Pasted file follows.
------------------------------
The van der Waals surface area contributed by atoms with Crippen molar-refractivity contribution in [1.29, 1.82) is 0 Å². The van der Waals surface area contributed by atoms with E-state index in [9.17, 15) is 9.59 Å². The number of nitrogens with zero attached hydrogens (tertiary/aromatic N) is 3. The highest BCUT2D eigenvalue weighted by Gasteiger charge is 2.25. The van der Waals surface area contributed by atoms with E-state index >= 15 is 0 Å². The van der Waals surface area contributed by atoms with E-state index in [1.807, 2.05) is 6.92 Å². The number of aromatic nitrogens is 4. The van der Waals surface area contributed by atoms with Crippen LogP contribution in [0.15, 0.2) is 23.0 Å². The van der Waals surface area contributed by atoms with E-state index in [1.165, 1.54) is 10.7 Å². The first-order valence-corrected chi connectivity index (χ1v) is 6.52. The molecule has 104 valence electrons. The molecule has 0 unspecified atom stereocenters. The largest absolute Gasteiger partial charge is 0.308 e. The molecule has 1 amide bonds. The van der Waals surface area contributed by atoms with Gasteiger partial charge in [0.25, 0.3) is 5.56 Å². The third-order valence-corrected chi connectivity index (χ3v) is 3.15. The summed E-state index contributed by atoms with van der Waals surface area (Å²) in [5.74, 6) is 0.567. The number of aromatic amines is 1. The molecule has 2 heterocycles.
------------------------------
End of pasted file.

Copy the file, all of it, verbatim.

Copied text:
The van der Waals surface area contributed by atoms with Crippen molar-refractivity contribution in [1.29, 1.82) is 0 Å². The van der Waals surface area contributed by atoms with E-state index in [9.17, 15) is 9.59 Å². The number of nitrogens with zero attached hydrogens (tertiary/aromatic N) is 3. The highest BCUT2D eigenvalue weighted by Gasteiger charge is 2.25. The van der Waals surface area contributed by atoms with E-state index >= 15 is 0 Å². The van der Waals surface area contributed by atoms with E-state index in [1.807, 2.05) is 6.92 Å². The number of aromatic nitrogens is 4. The van der Waals surface area contributed by atoms with Crippen LogP contribution in [0.15, 0.2) is 23.0 Å². The van der Waals surface area contributed by atoms with E-state index in [1.165, 1.54) is 10.7 Å². The first-order valence-corrected chi connectivity index (χ1v) is 6.52. The molecule has 104 valence electrons. The molecule has 0 unspecified atom stereocenters. The largest absolute Gasteiger partial charge is 0.308 e. The molecule has 1 amide bonds. The van der Waals surface area contributed by atoms with Gasteiger partial charge in [0.25, 0.3) is 5.56 Å². The third-order valence-corrected chi connectivity index (χ3v) is 3.15. The summed E-state index contributed by atoms with van der Waals surface area (Å²) in [5.74, 6) is 0.567. The number of aromatic amines is 1. The molecule has 2 heterocycles.